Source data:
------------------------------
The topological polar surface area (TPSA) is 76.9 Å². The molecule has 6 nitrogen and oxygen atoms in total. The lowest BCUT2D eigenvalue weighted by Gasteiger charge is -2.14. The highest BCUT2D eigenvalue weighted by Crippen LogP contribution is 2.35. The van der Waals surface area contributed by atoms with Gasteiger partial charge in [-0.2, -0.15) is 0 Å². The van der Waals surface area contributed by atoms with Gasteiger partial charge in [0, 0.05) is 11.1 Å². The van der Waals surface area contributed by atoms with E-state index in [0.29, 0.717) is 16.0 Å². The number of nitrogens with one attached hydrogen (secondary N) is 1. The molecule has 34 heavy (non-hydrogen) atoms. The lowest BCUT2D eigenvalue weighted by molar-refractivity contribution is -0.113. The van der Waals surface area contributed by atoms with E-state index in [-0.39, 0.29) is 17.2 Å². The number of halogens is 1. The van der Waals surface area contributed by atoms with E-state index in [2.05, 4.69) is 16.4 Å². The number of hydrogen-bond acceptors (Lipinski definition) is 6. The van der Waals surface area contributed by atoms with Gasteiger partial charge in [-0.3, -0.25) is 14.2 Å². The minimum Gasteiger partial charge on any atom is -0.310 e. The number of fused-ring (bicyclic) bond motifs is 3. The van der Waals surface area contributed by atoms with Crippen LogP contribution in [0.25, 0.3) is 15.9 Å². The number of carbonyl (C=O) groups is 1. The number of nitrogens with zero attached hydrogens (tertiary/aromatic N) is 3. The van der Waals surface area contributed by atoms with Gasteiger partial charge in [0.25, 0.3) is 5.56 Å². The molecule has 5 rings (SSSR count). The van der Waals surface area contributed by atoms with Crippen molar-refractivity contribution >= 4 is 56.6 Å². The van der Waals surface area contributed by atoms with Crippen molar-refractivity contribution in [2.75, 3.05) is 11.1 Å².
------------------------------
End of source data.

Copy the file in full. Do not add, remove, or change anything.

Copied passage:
The topological polar surface area (TPSA) is 76.9 Å². The molecule has 6 nitrogen and oxygen atoms in total. The lowest BCUT2D eigenvalue weighted by Gasteiger charge is -2.14. The highest BCUT2D eigenvalue weighted by Crippen LogP contribution is 2.35. The van der Waals surface area contributed by atoms with Gasteiger partial charge in [-0.2, -0.15) is 0 Å². The van der Waals surface area contributed by atoms with Gasteiger partial charge in [0, 0.05) is 11.1 Å². The van der Waals surface area contributed by atoms with E-state index in [0.29, 0.717) is 16.0 Å². The number of nitrogens with one attached hydrogen (secondary N) is 1. The molecule has 34 heavy (non-hydrogen) atoms. The lowest BCUT2D eigenvalue weighted by molar-refractivity contribution is -0.113. The van der Waals surface area contributed by atoms with E-state index in [-0.39, 0.29) is 17.2 Å². The number of halogens is 1. The van der Waals surface area contributed by atoms with E-state index in [2.05, 4.69) is 16.4 Å². The number of hydrogen-bond acceptors (Lipinski definition) is 6. The van der Waals surface area contributed by atoms with Gasteiger partial charge in [-0.3, -0.25) is 14.2 Å². The minimum Gasteiger partial charge on any atom is -0.310 e. The number of fused-ring (bicyclic) bond motifs is 3. The van der Waals surface area contributed by atoms with Crippen LogP contribution in [0.25, 0.3) is 15.9 Å². The number of carbonyl (C=O) groups is 1. The number of nitrogens with zero attached hydrogens (tertiary/aromatic N) is 3. The van der Waals surface area contributed by atoms with Gasteiger partial charge in [0.25, 0.3) is 5.56 Å². The molecule has 5 rings (SSSR count). The van der Waals surface area contributed by atoms with Crippen molar-refractivity contribution >= 4 is 56.6 Å². The van der Waals surface area contributed by atoms with Crippen molar-refractivity contribution in [2.75, 3.05) is 11.1 Å².